Bribery Charges in California
Getting hit with bribery charges can be scary. You’re worried that you’re going to have to spend time behind bars, and that your life could be ruined. Even though you’re in a tough situation, the good thing is that you still have a certain level of control. By learning about bribery charges in California and choosing the right person to represent you, you could have a much better chance of getting your charges reduced or dropped altogether.
Need representation for bribery? Then get in touch with Robin D. Perry. The Law Offices of Robin D. Perry & Associates provide vigorous representation to clients and are a goal-oriented and values-driven firm. We develop creative strategies to win every case, every time and are confident we can help you with your bribery case. Reach out to us today to schedule a consultation.
All About Bribery Charges in California
Bribery involves giving, offering, or taking something that is valuable with corrupt intent to unlawfully influence an individual in a position of trust to do something you want. It could involve money, gifts, rewards, services, donations, favors, etc. This is a white collar crime, like public corruption, insurance fraud, money laundering, and mortgage fraud, and can occur in the public or private sector.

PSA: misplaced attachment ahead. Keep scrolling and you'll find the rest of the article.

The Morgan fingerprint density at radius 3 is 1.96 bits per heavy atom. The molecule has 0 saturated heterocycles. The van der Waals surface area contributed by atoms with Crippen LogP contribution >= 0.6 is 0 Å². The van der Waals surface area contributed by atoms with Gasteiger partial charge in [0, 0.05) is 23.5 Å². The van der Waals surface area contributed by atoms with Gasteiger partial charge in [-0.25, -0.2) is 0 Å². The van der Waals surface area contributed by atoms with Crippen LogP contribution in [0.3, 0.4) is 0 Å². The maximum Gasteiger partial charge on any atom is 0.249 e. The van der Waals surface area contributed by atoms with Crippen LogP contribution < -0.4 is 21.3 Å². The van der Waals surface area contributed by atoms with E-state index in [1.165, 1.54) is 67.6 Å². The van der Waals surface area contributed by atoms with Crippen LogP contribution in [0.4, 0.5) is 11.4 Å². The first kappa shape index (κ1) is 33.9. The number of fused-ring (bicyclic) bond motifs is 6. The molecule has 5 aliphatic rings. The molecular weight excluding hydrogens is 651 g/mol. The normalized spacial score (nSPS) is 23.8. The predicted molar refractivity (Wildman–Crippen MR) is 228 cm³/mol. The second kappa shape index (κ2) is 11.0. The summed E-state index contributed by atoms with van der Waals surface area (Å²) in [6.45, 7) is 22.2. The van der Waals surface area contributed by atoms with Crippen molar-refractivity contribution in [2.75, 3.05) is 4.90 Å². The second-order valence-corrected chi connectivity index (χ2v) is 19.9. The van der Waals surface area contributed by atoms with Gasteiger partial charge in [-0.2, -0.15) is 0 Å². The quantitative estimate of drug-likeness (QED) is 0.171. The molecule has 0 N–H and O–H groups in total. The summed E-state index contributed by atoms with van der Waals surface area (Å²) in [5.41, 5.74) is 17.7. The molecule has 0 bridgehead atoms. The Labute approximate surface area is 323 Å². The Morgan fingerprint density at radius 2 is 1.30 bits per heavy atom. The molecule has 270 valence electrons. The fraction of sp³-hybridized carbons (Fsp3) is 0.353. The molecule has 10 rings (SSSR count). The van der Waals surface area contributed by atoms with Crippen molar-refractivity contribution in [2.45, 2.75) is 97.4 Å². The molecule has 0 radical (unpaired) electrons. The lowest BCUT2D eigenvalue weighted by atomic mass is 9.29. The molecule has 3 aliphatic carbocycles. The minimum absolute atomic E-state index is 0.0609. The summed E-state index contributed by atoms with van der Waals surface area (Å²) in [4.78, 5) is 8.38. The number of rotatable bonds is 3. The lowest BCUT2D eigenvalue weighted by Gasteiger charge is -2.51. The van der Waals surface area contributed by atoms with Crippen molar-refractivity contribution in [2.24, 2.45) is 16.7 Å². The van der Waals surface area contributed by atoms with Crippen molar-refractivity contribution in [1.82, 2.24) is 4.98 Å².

For example, a politician may bribe other politicians with gifts to get pieces of legislation passed. In the commercial sector, a company owner might bribe customs officials to make sure their goods are expedited through a port. A parent may bribe a college admissions officer to ensure that their son or daughter gets into the school. There have been many large-scale, high profile bribery cases in the news, but bribery can happen on a smaller scale as well.
To demonstrate that someone is guilty of bribery, the prosecutor must prove beyond a reasonable doubt that the defendant intended to injure or defraud someone. The penalties that the defendant faces will be based on the severity of the crime as well as the amount of money involved. The defendant’s criminal history, if they have one, could also be a factor in determining the charges.
Penalties for Bribery Charges in California
In California, bribery is classified as a misdemeanor or a felony depending on the circumstances surrounding your case. You can be charged whether you gave or received a bribe. It doesn’t even matter whether or not the bribe was acted on if you intended to go through with it. A bribe does not need to be exchanged for a specific favor; it can also be exchanged for general favors. For instance, a company may bribe a newspaper to report only positive things about them in articles.
Commercial bribery occurs when an employee takes a bribe from someone in exchange for using their position as an employee to benefit the other person. For example, this could include paying an elected official to ensure they vote a certain way on a new law.
If the amount involved in the commercial bribe is between $250 and $1,000, the crime is a misdemeanor and punishable by up to one year in county jail. If the bribe is for more than $1,000, then this is considered a felony, and it’s punishable by 16 months, two years, or three years in state prison.